Ethical and moral issues of artificial intelligence

From to there have been more than films produced worldwide about artificial intelligence. And while some scenarios are depicted in a good light, the rest are downright horrific. In movies such as The TerminatorThe MatrixAvengers: Age of Ultron and many others, the movie industry placed into our shared imagination scenes demonstrating how more intelligent machines will take over the world and enslave or totally wipe humanity from existence.

The potential for AIs to become more superior than any human intelligence paints a dark future for humanity. Artificial intelligence is red hot. But what ethical and practical issues should we consider while moving full-steam ahead in embracing AI technology? In our shared goal to transform business sectors using machine intelligence, what risks and responsibilities should innovators consider?

Yes, AI agents will be — and already are — very capable of completing processes parallel to human intelligence. Universities, private organizations and governments are actively developing artificial intelligence with the ability to mimic human cognitive functions such as learning, problem-solving, planning and speech recognition. But if these agents lack empathy, instinct and wisdom in decision-making, should their integration into society be limited, and if so, in what ways?

By way of disclaimer, this article is by no means meant to persuade your opinion, but merely to highlight some of the salient issues, both large and small. While Kambria is a supporter of AI and robotics technology, we are by no means ethics experts and leave it up to decide where you stand.

A robot vacuum is one thing, but ethical questions around AI in medicine, law enforcement, military defense, data privacy, quantum computing, and other areas are profound and important to consider.

One of the primary concerns people have with AI is future loss of jobs. Should we strive to fully develop and integrate AI into society if it means many people will lose their jobs — and quite possibly their livelihood?

According to the new McKinsey Global Institute reportby the yearabout million people will lose their jobs to AI-driven robots.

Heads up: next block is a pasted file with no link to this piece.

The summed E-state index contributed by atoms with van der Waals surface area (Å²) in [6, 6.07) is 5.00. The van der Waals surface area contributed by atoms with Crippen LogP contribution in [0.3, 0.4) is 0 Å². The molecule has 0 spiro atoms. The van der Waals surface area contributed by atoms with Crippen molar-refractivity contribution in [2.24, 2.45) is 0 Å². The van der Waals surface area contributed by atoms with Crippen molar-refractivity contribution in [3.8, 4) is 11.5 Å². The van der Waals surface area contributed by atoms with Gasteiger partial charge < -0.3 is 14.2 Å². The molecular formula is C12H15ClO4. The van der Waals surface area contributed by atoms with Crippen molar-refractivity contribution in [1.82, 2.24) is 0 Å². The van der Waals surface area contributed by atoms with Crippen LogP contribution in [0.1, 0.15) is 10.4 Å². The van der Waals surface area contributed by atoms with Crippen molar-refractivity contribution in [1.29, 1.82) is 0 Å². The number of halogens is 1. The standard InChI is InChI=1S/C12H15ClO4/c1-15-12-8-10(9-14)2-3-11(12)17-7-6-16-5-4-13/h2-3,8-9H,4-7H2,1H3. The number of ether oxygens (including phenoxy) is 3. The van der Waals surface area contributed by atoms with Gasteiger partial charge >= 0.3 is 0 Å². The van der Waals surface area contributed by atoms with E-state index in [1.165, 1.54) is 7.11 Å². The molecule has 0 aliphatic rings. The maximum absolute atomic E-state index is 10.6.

Is Developing Artificial Intelligence (AI) Ethical? - Idea Channel - PBS Digital Studios

Some would argue that if their jobs are taken by robots, perhaps they are too menial for humans and that AI can be responsible for creating better jobs that take advantage of unique human ability involving higher cognitive functions, analysis and synthesis.

Another point is that AI may create more jobs — after all, people will be tasked with creating these robots to begin with and then manage them in the future. One issue related to job loss is wealth inequality. Consider that most modern economic systems require workers to produce a product or service with their compensation based on an hourly wage.Ethics and law are inextricably linked in modern society, and many legal decisions arise from the interpretation of various ethical issues.

Artificial intelligence adds a new dimension to these questions. Systems that use artificial intelligence technologies are becoming increasingly autonomous in terms of the complexity of the tasks they can perform, their potential impact on the world and the diminishing ability of humans to understand, predict and control their functioning.

Most people underestimate the real level of automation of these systems, which have the ability to learn from their own experience and perform actions beyond the scope of those intended by their creators. This causes a number of ethical and legal difficulties that we will touch upon in this article. There is a well-known thought experiment in ethics called the trolley problem.

The experiment raises a number of important ethical issues that are directly related to artificial intelligence. Imagine a runaway trolley going down the railway lines. There are five people tied to the track ahead.